08 | THE FIRST CYCLE OF BRICS SUMMIT: A CRITICAL REVIEW A BRIEF SUMMARY OF THE FIRST CYCLE OF BRICS SUMMITS The first official gathering of the heads of state of the (at that time) BRIC countries was hosted by Russias then-president Medvedev in Yekaterinburg on 16 June, 2009. Against the background of the global economic crisis that started in 2008, the four countries focused on possible changes in the international financial system and the role that the BRICs could play therein. In many ways, the joint statement that was issued after the summit already depicted the role the BRIC countries aimed at global governance by stating that emerging and developing economies must have greater voice and representation in international financial institutions. It can be argued that, by officially taking a step towards consolidating themselves as a group and holding a head of state summit, the BRICS meant to consolidate their claim to a bigger say in matters of global governance. However, this claim did not extend to changing the system of international institutions, as much as it could give the impression of doing so. Instead, it shifted the balance of powers within it in favor of the new players. This mindset is further demonstrated by the explicit adherence of the BRICs in their joint statements to the rules of democracy and transparency, the condemnation of terrorism, and the reassurance of multilateralism. In addition, the declaration outlines the BRICs development agenda by stating their support for the Rio declaration, for renewable energies, and for the UNs Millennium Development Goals (MDGs). With respect to the G20, the BRICs expressed their intention to coordinate their position within the group. On the 15th of April, 2010, Brazil hosted the second summit in Braslia. Once again, they highlighted their support for a multipolar, equitable and democratic world order, based on international law, equality, mutual respect, cooperation, coordinated action and collective decision-making of all States. Regarding the financial crisis, the BRICs reaffirmed their position within the G20 and stressed its relevance as a way out of the crisis. Furthermore, the summit focused on economic issues, such as international trade, agriculture and energy, as well as the BRICs role in the IMF and other multilateral institutions. The BRICs commitment to the UNs MDGs was proven, and they affirmed their willingness to favor developing countries through development cooperation. On 14 April 2011, the third BRICS summit was held in Sanya, China, the first meeting that counted South Africa as a member state. The member countries -- besides renewing their commitment to international multilateralism -- once again focused on the reform of the international financial system. The group also once again expressed its commitment to further intensify economic cooperation between the members, without concretizing this cooperation on a group level, however. TABLE 1: LIST OF BRICS SUMMITS (2008-2013) Summit Date Location Released Documents 1st 16th of June, 2009 Yekaterinburg, Russia BRICS Leaders Joint Statement; BRICS Joint Statement on Global Food Safet 2nd 15th of April, 2010 Braslia, Brazil BRICS Leaders Joint Statement 2nd 15th of April, 2010 Braslia, Brazil BRICS Leaders Joint Statement 3rd 14th of April, 2011 Sanya, China BRICS Leaders Joint Declaration 4th 29th of May, 2012 New Delhi, India Delhi Declaration Delhi Action Plan 5th 27th of March, 2013 Durban, South Africa eTheKwini Declaration; BRICS Leaders Statement on the Establishment of the BRICS-Led Development Bank Source: Homepage of the 5th BRICS summit.1 1 http://www.brics5.co.za/about-brics. Rev. 01.12.2013
THE FIRST CYCLE OF BRICS SUMMIT: A CRITICAL REVIEW | 09 The fourth BRICS summit was held on 29 May 2012 in New Delhi, India, with the theme BRICS Partnership for Global Stability, Security and Prosperity. The New Delhi Declaration made references to the crisis in the Eurozone, the then-upcoming UN Conference on Sustainable Development (Rio+20), the G20 summit in Mexico and the 8th WTO Ministerial Conference in Geneva. It also highlighted the importance of the BRICS in light of the financial crisis, as well as the comparatively good performance of the member countries despite the crisis. Accordingly, the BRICS stated that the G20s role [...] as a premier forum for international economic cooperation at this juncture is to facilitate enhanced macroeconomic policy coordination, to enable global economic recovery and secure financial stability. Also during the fourth summit, the leaders of the member countries discussed the idea of putting up a South-South development fund (Singh 2012), which is expected to become the cornerstone for the proposed BRICS Development Bank. The last summit of the first cycle was hosted by the newcomer South Africa in Durban in March 2013. The overall theme of the summit was BRICS and Africa: Partnership for Development, Integration and Industrialization and the joint declaration gives a special focus on cooperation with other emerging and developing countries, particularly in Africa. It also envisions a summit with the BRICS heads of state and African presidents. With respect to the BRICS development bankpreviously presented as a milestone of the groups process of institutionalizationthe summit once more endorsed its foundation. However, the countries could not agree on the volume of its capital. The de facto foundation was postponed until the next summit in 2014. The BRICS also agreed on a $100 billion Contingency Reserve Arrangement (CRA)2 , as a financial safety net. Therefore, while some perceived the summit in Durban as a failure regarding the consolidation of the BRICS grouping (The Economist, 2013), others agree that the stage has been set for further steps during the first summit of the new cycle, in Brazil in 2014 (Hou, 2013). As can be seen through this first cycle of BRICS summits, the annual meetings have served as a platform for the five countries to demonstrate their intention to act jointly. They learned how to improve coordination as well as to consolidate and articulate their position as emerging powers in the international system. However, the process remained slow and hasat least on the state levelnot yet surpassed the level of declaring intentions. In the next section, two key areas of the BRICS summit will be analyzed: the BRICSs relation with the G20 as the most important forum for global governance that emerged almost parallel to the BRICS; and the BRICS relationship with other developing countries and the consolidation of Global South through the intensification of South-South cooperation. THE BRICSS AGENDA AND THE G20 The agenda of the BRICS summits shows that the formation of the G20 has been an important point of reference for the consolidation of the BRICS as a group as well as for the definition of its position in the international arena. The idea of founding a group that consists of the most important economies and includes not only the industrialized countries (which have already coordinated their economic policies in the G7/ G8 in the 1970s), but also the most important emerging economies, already arose in 1999. The G20 held its first summit in 2006 in Washington and, since then, has served as a high-level forum for the coordination of global economic policies. The creation of the G20 is interpreted as a response to the claim that global challenges could no longer be tackled only by the G7/ G8 (Smith, 2011). The international financial crisis in 2008 -- caused, in the eyes of many, by a Western-dominated financial system -- and the fact the G7/ G8 members apparently were not prepared to deal with this challenge on their own, underlined this necessity. The task of redesigning the global economic and financial system can, therefore, be seen as the central issue that connects all G20 summits since 2008. 2 www.postwesternworld.com/2013/05/12/the-politics-of-the-brics-contingency-reserve-arrangement-cra. Rev. 20.02.2014.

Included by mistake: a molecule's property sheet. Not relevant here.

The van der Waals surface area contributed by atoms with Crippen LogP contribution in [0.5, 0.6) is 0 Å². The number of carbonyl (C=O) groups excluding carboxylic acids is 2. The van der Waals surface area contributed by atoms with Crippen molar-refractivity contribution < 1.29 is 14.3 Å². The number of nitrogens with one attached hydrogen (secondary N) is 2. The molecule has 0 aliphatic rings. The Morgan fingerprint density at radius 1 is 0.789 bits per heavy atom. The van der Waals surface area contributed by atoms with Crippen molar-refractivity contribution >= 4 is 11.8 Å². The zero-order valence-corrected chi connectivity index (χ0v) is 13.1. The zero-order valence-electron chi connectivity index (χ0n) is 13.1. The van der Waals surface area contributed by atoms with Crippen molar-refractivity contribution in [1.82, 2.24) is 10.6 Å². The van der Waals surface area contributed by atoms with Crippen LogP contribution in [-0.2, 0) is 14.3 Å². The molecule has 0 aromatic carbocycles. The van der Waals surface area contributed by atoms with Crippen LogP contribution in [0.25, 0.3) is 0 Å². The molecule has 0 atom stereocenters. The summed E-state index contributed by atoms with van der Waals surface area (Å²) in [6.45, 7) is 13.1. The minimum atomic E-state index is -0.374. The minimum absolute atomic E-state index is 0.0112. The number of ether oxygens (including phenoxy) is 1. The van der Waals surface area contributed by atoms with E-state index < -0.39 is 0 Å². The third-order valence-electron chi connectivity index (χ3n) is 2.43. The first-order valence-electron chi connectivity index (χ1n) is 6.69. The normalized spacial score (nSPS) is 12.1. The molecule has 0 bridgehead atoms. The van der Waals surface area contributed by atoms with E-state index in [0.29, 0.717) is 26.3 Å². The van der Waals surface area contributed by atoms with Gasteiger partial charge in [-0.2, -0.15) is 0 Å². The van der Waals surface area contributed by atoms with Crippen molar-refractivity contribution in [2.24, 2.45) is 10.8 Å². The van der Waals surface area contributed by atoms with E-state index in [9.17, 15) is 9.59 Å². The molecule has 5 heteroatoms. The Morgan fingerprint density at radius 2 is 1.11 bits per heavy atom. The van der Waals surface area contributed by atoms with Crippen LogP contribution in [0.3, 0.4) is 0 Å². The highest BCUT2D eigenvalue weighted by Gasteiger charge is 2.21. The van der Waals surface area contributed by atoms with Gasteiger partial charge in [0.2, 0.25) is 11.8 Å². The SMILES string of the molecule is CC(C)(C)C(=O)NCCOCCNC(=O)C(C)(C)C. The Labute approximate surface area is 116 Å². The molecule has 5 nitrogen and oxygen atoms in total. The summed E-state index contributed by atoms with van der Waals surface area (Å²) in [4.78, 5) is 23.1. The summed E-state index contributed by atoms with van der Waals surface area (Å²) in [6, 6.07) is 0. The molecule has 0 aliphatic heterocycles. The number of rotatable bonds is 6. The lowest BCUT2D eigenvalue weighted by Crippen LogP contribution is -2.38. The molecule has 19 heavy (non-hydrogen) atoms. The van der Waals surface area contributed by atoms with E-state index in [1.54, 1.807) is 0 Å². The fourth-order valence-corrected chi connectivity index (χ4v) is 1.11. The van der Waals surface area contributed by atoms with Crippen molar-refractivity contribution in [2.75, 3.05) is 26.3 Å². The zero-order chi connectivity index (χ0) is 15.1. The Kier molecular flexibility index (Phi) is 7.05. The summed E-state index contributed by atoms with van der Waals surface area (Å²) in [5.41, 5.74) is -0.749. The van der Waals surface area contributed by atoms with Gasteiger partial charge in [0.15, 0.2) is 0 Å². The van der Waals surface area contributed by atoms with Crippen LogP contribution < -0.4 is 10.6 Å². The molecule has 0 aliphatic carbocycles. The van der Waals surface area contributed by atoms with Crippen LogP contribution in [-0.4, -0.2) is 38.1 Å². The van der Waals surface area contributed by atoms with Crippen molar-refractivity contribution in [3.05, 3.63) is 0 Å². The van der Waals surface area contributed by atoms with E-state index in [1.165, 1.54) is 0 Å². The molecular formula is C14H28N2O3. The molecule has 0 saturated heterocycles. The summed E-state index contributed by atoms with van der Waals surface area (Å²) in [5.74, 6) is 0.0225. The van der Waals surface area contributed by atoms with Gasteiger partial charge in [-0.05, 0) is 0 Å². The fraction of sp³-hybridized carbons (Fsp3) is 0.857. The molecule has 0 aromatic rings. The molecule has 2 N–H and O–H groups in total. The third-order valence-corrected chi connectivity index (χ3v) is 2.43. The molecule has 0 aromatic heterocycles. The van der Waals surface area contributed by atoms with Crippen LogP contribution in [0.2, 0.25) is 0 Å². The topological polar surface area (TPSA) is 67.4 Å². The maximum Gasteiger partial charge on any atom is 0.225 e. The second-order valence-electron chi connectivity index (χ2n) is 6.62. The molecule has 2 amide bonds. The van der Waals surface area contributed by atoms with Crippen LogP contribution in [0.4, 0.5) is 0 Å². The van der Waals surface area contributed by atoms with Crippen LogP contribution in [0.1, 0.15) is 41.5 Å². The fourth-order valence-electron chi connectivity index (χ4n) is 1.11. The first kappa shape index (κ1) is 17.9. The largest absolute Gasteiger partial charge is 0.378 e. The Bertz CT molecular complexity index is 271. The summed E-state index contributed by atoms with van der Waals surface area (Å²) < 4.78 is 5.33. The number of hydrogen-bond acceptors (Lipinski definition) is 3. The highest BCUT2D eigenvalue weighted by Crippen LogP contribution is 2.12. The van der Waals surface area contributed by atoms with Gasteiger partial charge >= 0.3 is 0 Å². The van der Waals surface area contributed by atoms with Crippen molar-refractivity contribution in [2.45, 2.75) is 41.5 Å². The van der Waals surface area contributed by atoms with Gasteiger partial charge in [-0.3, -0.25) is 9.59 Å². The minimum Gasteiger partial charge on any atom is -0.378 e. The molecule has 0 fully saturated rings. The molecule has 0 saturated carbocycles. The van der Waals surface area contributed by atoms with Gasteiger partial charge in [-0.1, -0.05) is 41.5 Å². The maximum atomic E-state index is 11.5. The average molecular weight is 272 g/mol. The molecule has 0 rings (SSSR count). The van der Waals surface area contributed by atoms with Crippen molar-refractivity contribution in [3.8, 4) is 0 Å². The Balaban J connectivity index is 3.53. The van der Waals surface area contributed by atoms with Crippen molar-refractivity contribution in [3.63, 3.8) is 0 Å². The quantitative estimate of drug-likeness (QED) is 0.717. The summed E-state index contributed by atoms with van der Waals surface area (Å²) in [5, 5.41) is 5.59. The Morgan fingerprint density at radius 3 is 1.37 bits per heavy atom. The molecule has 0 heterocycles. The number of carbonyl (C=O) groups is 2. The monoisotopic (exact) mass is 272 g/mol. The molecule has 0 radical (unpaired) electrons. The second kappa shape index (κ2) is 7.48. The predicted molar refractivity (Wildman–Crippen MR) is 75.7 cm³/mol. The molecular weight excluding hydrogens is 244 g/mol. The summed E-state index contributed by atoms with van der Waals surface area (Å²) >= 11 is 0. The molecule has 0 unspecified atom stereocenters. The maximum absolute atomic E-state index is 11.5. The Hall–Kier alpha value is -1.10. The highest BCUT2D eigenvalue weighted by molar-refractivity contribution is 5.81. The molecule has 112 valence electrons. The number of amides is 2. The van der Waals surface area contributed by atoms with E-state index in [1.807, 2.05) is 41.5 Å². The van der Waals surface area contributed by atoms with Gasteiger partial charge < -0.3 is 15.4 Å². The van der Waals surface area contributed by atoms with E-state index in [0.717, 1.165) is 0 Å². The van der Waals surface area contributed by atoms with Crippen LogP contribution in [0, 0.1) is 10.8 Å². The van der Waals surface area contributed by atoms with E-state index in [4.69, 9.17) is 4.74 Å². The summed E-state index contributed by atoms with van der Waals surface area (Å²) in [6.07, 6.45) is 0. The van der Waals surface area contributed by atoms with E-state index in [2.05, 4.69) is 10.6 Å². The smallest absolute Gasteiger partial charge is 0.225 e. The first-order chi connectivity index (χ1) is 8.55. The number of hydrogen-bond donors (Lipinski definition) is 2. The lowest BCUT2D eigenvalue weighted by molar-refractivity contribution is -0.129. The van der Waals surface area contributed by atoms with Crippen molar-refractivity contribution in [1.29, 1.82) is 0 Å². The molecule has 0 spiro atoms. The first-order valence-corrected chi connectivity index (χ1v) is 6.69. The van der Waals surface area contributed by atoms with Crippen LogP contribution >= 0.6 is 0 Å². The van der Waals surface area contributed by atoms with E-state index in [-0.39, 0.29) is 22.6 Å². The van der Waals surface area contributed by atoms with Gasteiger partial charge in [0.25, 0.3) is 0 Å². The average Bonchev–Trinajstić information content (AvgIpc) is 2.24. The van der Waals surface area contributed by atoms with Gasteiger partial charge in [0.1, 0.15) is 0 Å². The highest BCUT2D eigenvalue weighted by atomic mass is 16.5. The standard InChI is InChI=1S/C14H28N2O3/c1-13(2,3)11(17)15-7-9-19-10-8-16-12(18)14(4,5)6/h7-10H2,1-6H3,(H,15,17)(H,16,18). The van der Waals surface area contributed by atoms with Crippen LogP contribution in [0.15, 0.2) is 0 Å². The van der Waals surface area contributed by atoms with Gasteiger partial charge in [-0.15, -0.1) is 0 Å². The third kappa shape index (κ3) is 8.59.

10 | THE FIRST CYCLE OF BRICS SUMMIT: A CRITICAL REVIEW TABLE 2: LIST OF G20 SUMMITS (2008-2013) Summit Year Date Location 1st 2008 November 1415 Washington, D.C., USA 2nd 2009 April 2 London, United Kingdom 3rd 2009 September 2425 Pittsburgh, USA 4th 2010 June 2627 Toronto, Canada 5th 2010 November 1112 Seoul, South Korea 6th 2011 November 34 Cannes, France 7th 2012 June 1819 Los Cabos, Mexico 8th 2013 September 56 Strelna Saint Petersburg, Russia Source: G20 homepage.3 Regarding possible solutions to the financial crises, the propositions made at the G20 summits can be interpreted as oscillations between stronger state intervention in the global economic and financial system and measures that favor continued deregulation and liberalization of markets. These differences were seen during the summits in Washington (2008), where the overwhelming impression of the worlds economic instability brought forth voices that called for stronger state regulation. Meanwhile, at the summit in Pittsburgh (2009), the first trends of economic recovery already led to a return of free-market ideas (Badin, 2012). The BRICS have made constant efforts to find a common position and coordinate their interests in the G20. However, domestic policies and different economic agendas and approaches have sometimes made this difficult. For example, whereas Brazil and China have favored a more expansionary policy and increased spending in Washington, Russia, India, and South Africa did not join this position at that time (Badin 2012). In general, the BRICS have adopted a posit...